While there is an element of PR/marketing cleverness involved here, it's a fantastic gesture to draw attention to a real-world equality issue. Ananda nailed the key issue, however, in that while it's great for ShopTalk to highlight the inequality in retail, it takes board-level action to create any true change. I see that some BrainTrust members have raised the question of whether this will impact ShopTalk attendee rates, but I don't foresee that happening at all. It's a bold move and I fully expect we'll see a big uptick in attendance as this event continues to grow and shock the industry. Will this force any real change? I'm not so sure, time will tell, but it's certainly overdue!
  • Posted on: 11/13/2019

    What happens now that Nike has called off its deal with Amazon?

    Nike can succeed without Amazon because they are Nike. Can other brands that lack their size and stature say the same? Maybe not. While it's safe to assume Nike no longer sees the benefits of the Amazon deal, perhaps the real answer is that they are declaring "mission accomplished." Maybe they achieved the objectives they had for that deal in 2 years' time and they now conclude they simply don't need to continue. Part of the original announcement was that they were doing this to stop counterfeits, so perhaps that goal was achieved. In any case, this is likely to cause other brands to pause and re-evaluate their Amazon relationship. That determination will be dependent on how effective their own DTC capabilities are. Nike clearly has an edge here that not many other brands share.
  • Posted on: 11/13/2019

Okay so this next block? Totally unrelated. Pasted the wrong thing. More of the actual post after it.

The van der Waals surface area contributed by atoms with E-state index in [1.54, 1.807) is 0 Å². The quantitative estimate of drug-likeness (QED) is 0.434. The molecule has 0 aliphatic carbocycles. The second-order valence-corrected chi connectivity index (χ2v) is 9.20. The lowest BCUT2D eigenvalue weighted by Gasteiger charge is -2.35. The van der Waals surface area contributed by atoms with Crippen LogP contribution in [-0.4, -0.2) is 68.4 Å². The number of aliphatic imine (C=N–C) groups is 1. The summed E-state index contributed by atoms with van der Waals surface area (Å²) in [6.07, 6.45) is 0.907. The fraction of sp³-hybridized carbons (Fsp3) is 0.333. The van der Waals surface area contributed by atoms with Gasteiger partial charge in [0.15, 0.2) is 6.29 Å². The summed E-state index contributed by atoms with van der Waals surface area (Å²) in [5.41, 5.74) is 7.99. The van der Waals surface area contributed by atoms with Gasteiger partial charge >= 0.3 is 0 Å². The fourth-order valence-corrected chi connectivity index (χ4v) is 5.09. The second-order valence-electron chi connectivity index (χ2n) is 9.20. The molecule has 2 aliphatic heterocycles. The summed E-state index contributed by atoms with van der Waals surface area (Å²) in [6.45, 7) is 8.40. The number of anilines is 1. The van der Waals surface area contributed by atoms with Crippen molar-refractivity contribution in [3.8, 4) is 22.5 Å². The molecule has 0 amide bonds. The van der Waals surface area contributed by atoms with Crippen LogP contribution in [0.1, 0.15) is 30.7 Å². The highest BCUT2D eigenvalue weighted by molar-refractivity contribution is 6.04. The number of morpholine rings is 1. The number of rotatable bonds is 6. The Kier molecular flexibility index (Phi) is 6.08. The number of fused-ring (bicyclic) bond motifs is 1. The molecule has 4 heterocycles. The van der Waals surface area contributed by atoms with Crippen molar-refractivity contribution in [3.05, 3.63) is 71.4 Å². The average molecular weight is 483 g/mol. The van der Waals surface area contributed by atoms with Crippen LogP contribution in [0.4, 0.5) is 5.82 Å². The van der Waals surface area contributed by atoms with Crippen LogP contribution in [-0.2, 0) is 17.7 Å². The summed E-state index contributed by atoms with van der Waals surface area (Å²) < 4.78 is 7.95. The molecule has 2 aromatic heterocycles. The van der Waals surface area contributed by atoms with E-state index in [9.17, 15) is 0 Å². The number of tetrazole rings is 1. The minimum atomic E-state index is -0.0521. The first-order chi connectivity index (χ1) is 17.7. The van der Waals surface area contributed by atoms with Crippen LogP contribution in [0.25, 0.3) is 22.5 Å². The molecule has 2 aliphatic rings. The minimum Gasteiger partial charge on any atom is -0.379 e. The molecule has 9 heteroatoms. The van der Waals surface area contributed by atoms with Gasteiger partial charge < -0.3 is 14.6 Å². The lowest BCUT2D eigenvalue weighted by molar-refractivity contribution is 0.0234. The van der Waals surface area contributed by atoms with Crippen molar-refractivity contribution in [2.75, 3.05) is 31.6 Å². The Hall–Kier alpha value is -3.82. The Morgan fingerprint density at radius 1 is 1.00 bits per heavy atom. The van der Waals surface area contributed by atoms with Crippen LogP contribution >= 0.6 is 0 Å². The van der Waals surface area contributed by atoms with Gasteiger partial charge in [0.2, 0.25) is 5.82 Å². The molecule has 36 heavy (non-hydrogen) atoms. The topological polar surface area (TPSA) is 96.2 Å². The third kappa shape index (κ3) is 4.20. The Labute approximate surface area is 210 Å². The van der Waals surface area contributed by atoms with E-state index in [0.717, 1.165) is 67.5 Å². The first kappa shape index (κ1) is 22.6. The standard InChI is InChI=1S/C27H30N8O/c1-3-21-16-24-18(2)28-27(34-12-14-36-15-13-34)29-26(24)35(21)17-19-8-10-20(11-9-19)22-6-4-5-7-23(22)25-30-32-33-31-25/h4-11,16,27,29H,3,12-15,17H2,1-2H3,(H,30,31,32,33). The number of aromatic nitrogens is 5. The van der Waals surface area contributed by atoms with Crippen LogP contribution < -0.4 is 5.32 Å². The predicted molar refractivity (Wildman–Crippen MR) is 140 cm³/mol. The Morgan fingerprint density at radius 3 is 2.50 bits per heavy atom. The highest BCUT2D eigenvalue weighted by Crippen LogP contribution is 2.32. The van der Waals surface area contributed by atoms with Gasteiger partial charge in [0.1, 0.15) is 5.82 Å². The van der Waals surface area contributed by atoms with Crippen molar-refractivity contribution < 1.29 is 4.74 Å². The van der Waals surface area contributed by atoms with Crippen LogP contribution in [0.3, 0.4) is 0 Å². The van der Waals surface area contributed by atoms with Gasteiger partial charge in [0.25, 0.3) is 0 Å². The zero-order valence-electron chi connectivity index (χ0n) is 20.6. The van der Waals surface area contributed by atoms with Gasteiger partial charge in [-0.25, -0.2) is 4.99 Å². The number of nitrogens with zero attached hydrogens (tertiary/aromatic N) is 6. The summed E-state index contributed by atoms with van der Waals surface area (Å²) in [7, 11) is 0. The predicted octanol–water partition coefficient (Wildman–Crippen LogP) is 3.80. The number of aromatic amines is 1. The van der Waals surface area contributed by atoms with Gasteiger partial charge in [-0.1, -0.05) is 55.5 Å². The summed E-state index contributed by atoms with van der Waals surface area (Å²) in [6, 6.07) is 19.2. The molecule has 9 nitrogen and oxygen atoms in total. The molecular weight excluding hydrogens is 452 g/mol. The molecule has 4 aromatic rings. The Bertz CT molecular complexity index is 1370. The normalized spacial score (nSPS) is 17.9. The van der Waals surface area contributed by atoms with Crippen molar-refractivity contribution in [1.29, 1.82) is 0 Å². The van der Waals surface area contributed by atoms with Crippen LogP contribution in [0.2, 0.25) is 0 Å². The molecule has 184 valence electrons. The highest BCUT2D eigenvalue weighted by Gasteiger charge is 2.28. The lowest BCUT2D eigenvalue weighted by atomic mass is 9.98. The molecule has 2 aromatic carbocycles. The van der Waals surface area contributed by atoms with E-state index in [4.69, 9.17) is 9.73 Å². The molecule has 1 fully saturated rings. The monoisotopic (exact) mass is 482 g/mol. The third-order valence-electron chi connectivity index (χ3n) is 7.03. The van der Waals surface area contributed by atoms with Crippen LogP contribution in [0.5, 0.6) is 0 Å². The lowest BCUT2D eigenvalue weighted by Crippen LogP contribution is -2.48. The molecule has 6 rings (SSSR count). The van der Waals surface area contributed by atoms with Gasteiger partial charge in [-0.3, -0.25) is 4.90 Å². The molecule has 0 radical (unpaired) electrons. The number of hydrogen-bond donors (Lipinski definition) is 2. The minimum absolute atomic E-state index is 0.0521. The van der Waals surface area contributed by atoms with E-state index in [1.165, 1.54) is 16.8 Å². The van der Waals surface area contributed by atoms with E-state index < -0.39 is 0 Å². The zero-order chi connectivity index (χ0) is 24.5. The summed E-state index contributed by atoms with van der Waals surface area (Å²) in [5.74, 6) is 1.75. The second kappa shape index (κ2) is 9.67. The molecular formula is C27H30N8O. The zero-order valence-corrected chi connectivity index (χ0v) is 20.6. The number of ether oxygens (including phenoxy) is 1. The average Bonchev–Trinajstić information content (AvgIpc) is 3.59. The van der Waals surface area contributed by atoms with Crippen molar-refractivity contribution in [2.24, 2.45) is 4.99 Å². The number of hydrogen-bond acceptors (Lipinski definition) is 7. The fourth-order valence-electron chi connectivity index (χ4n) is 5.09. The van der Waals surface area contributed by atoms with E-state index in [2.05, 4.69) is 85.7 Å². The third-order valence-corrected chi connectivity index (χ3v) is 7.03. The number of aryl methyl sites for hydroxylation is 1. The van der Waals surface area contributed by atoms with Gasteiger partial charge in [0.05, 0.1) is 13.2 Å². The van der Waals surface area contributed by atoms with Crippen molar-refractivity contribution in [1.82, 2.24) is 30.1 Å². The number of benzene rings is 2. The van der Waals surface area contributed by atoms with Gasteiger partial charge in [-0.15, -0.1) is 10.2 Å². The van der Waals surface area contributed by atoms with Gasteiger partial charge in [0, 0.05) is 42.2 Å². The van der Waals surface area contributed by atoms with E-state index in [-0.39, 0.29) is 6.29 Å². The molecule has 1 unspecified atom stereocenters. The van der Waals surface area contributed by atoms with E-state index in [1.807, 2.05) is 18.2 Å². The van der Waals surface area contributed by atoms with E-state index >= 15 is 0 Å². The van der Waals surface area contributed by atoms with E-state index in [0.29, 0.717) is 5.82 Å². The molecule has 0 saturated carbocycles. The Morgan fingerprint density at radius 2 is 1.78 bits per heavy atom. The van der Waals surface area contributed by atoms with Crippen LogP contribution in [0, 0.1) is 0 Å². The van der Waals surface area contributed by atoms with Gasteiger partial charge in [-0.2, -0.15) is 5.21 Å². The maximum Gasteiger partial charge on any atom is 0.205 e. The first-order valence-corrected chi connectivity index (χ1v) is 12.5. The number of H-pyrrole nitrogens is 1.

Retail apocalypse? How about a disruptor meltdown?

    Steve is completely correct. Let's face facts, there could only be one Amazon. If everyone could "get big fast" and succeed, every brand would hit unicorn status. The truth is, even the mighty Amazon needed non-retail businesses to supplement their retail business model. Walmart (and others) write-downs will likely serve as a model for other brands or at the very least a reality-check. WeWork serves to show the world what happens when everyone takes a crazy pill and decides that any brand that calls themselves a tech company suddenly is one -- reality-check: they're not! Retailers and brands that take these lessons to heart will come out ahead in the long run so long as they don't succumb to the allure of "free money" from investors itching to give it to them to help "cover costs" while creating skyrocketing growth. Reality always catches up!
  • Posted on: 11/11/2019

    Why is Trader Joe’s hiding stuffed animals in its stores?

    Trader Joe's shows us that not all successful, engaging in-store experiences need to be digital! Bravo! Engaging any shopper at a grocery store can be challenging enough to make it a great experience, certainly more so for kids. Cooking classes for kids and parents can certainly create a fun activity for the family while also endearing the brand and generating loyalty, but those are planned and won't impact the actual shopping experience. Hiding kid-friendly elements around the store, offering tastings, providing free fruit - these are all great ideas that can make grocery shopping with kids more enjoyable and memorable. As a parent myself, all of these are much appreciated at the stores we frequent.
  • Posted on: 11/08/2019

    Gap Inc.’s CEO steps down. What comes next?

    Let's be frank, Gap's real problem today is on the product and merchandising front, not operational excellence. If the CEO search is focused on operational excellence, then Gap needs a second search for a new creative director for product, new merchandising lead and, while we're at it, how about a new chief merchant? These are the areas in which Gap continues to be deficient compared to other apparel brands. Processes are one thing, and while it's great they are focused on making themselves more omnichannel-friendly, if you don't have a product consumers want, optimizing processes won't bring them into your store.
  • Posted on: 11/07/2019

    Kroger to make fresh marketing start with a new logo, tagline and ‘Krojis’